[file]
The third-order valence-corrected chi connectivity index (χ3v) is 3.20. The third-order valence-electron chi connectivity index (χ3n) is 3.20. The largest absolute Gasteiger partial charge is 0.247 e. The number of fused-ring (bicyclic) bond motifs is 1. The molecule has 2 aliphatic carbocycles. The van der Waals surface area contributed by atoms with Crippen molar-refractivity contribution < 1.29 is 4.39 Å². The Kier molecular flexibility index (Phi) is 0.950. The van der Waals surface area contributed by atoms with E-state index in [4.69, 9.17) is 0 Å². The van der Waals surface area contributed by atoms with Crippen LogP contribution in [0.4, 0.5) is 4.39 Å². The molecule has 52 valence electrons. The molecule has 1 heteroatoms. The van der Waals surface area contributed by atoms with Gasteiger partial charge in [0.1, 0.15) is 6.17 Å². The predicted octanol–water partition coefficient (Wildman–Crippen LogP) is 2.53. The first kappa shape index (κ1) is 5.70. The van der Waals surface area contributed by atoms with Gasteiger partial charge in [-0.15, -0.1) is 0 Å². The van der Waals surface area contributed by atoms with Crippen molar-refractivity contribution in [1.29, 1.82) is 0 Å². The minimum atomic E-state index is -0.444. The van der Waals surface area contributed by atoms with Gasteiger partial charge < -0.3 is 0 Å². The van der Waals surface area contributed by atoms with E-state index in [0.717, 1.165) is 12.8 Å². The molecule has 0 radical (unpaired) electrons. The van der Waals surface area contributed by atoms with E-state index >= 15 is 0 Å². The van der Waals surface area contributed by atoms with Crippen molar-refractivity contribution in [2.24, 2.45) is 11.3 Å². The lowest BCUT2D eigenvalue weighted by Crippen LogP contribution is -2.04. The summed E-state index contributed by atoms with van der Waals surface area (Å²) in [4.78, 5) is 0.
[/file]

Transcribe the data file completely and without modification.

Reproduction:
The third-order valence-corrected chi connectivity index (χ3v) is 3.20. The third-order valence-electron chi connectivity index (χ3n) is 3.20. The largest absolute Gasteiger partial charge is 0.247 e. The number of fused-ring (bicyclic) bond motifs is 1. The molecule has 2 aliphatic carbocycles. The van der Waals surface area contributed by atoms with Crippen molar-refractivity contribution < 1.29 is 4.39 Å². The Kier molecular flexibility index (Phi) is 0.950. The van der Waals surface area contributed by atoms with E-state index in [4.69, 9.17) is 0 Å². The van der Waals surface area contributed by atoms with Crippen LogP contribution in [0.4, 0.5) is 4.39 Å². The molecule has 52 valence electrons. The molecule has 1 heteroatoms. The van der Waals surface area contributed by atoms with Gasteiger partial charge in [0.1, 0.15) is 6.17 Å². The predicted octanol–water partition coefficient (Wildman–Crippen LogP) is 2.53. The first kappa shape index (κ1) is 5.70. The van der Waals surface area contributed by atoms with Gasteiger partial charge in [-0.15, -0.1) is 0 Å². The van der Waals surface area contributed by atoms with Crippen molar-refractivity contribution in [1.29, 1.82) is 0 Å². The minimum atomic E-state index is -0.444. The van der Waals surface area contributed by atoms with Gasteiger partial charge < -0.3 is 0 Å². The van der Waals surface area contributed by atoms with E-state index in [0.717, 1.165) is 12.8 Å². The molecule has 0 radical (unpaired) electrons. The van der Waals surface area contributed by atoms with E-state index >= 15 is 0 Å². The van der Waals surface area contributed by atoms with Crippen molar-refractivity contribution in [2.24, 2.45) is 11.3 Å². The lowest BCUT2D eigenvalue weighted by Crippen LogP contribution is -2.04. The summed E-state index contributed by atoms with van der Waals surface area (Å²) in [4.78, 5) is 0.